Firelei Báez’s “To breathe full and free: a declaration, a re-visioning, a correction (19º36’16.9” N 72º13’07.0’’W, 42º21’48.762’’N 71º1’59.628’’W, 36° 22′ 0.1848” N94° 12′ 8.64” W)” is on view at The Momentary (in Galleries 1, 2, and the interior Tower space) from January 28 through October 15, 2023. [“Firelei Báez” was organized for the Momentary by Kaitlin Garcia-Maestas, acting curator of visual arts. It was first organized by Eva Respini, Barbara Lee Chief Curator, ICA/Boston, which commissioned the work and first presented it at the ICA Watershed.] The Momentary is located at 507 SE East Street, Bentonville, Arkansas.
In her largest sculptural installation to date, Firelei Báez invites visitors to traverse passageways and travel through time and space, engaging with streams of intervention and interconnectedness. In its second iteration, Báez’s sculpture revisits the centuries-long exchange of ideas and influence between Europe, the African continent, and the Americas, reclaiming and revisiting the Caribbean’s place in the story of Western world history through a presentation that the New York Times calls “history meets flamboyant fantasy.”
To breathe full and free: a declaration, a re-visioning, a correction (19º36’16.9” N 72º13’07.0’’W, 42º21’48.762’’N 71º1’59.628’’W, 36° 22′ 0.1848” N94° 12′ 8.64” W) reimagines the archeological ruins of the Sans-Souci Palace in Haiti, as if it were emerging from the Atlantic Ocean through the Momentary’s galleries. The longitudinal and latitudinal coordinates signify where the ruins are located, the location of ICA Watershed in Boston (where this work was first presented), and the location of the Momentary. The installation also features an immersive mural and hanging tarps that evoke both being underwater and the starry night sky. The monumental structure’s intricately painted architectural surfaces include symbols of healing and resistance, patterning drawn from West African indigo printing traditions (later used in the American South), and sea growths native to Caribbean waters, reconsidering the complex history of interaction between each of these sites.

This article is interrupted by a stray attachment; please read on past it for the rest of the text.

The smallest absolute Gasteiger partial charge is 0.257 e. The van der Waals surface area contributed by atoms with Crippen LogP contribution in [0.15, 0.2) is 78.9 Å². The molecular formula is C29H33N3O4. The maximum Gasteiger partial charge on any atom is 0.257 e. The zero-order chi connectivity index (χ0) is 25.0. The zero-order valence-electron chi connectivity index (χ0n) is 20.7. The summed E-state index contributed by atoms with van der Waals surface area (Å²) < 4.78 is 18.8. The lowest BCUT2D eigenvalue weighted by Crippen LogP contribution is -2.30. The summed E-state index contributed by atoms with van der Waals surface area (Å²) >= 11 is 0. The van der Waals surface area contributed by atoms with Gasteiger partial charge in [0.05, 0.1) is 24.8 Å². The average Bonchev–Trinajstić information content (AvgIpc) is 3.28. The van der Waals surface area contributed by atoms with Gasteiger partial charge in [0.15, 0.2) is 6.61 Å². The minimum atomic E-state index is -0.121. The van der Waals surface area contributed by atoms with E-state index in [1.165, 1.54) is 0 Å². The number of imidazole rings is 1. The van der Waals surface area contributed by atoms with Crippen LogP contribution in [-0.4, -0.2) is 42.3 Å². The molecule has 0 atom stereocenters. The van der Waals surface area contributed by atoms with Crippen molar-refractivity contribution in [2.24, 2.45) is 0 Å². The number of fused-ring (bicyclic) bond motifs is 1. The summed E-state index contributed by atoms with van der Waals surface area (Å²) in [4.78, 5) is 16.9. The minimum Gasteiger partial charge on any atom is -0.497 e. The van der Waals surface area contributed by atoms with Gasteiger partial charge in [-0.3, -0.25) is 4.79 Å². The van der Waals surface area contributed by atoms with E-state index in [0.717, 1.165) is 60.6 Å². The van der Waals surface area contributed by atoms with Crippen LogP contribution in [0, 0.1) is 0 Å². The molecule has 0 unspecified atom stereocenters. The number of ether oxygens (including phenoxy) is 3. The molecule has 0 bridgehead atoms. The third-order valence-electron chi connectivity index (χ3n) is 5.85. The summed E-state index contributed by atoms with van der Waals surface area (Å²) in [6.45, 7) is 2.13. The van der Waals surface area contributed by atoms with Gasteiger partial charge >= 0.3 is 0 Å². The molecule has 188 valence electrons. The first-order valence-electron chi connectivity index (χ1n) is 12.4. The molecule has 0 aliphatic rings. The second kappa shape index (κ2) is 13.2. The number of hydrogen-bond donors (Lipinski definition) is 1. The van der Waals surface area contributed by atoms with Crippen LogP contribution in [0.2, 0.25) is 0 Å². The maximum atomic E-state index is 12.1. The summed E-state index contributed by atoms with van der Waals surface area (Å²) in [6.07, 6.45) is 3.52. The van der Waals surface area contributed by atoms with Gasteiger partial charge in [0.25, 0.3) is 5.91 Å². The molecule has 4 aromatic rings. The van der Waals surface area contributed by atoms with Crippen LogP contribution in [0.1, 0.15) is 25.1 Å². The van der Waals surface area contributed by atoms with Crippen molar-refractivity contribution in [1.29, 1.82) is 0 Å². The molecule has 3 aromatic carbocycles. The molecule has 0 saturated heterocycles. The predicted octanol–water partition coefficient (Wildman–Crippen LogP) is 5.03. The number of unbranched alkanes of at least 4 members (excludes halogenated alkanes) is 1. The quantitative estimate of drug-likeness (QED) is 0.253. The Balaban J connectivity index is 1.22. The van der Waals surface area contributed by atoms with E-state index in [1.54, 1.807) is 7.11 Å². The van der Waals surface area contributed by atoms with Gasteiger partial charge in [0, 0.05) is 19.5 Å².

About the artist: Award-winning New-York based artist Firelei Báez was born in 1981 in Santiago de los Caballeros, Dominican Republic, to a Dominican mother and a father of Haitian descent. Her upbringing between Hispaniola’s two countries, which have a longstanding history of tension predicated on ethnic difference, informs her concerns with the politics of place and heritage. Báez received an MFA from Hunter College, a BFA from the Cooper Union’s School of Art, and studied at the Skowhegan School of Painting and Sculpture. Báez’s work resides in permanent collections nationally and internationally, including the Studio Museum, New York; Pérez Art Museum Miami; Crystal Bridges Museum of American Art, Bentonville, Arkansas; Institute of Contemporary Art Boston; San Francisco Museum of Modern Art; the Solomon R. Guggenheim Museum, New York; Tate Collection, United Kingdom, Baltimore Museum of Art, Maryland, Nasher Museum of Art at Duke University, Durham, among others.
[Photo above by Chuck Choi: Firelei Báez, “To breathe full and free: a declaration, a re-visioning, a correction (19°36’16.9″N72°13’07.0″W, 42° 21’48.762″ N 71°1’59.628″ W, 36° 22′ 0.1848” N94° 12′ 8.64” W)”, 2021. Installation view, ICA Watershed, 2021. Courtesy of the artist and James Cohan, New York. © Firelei Báez]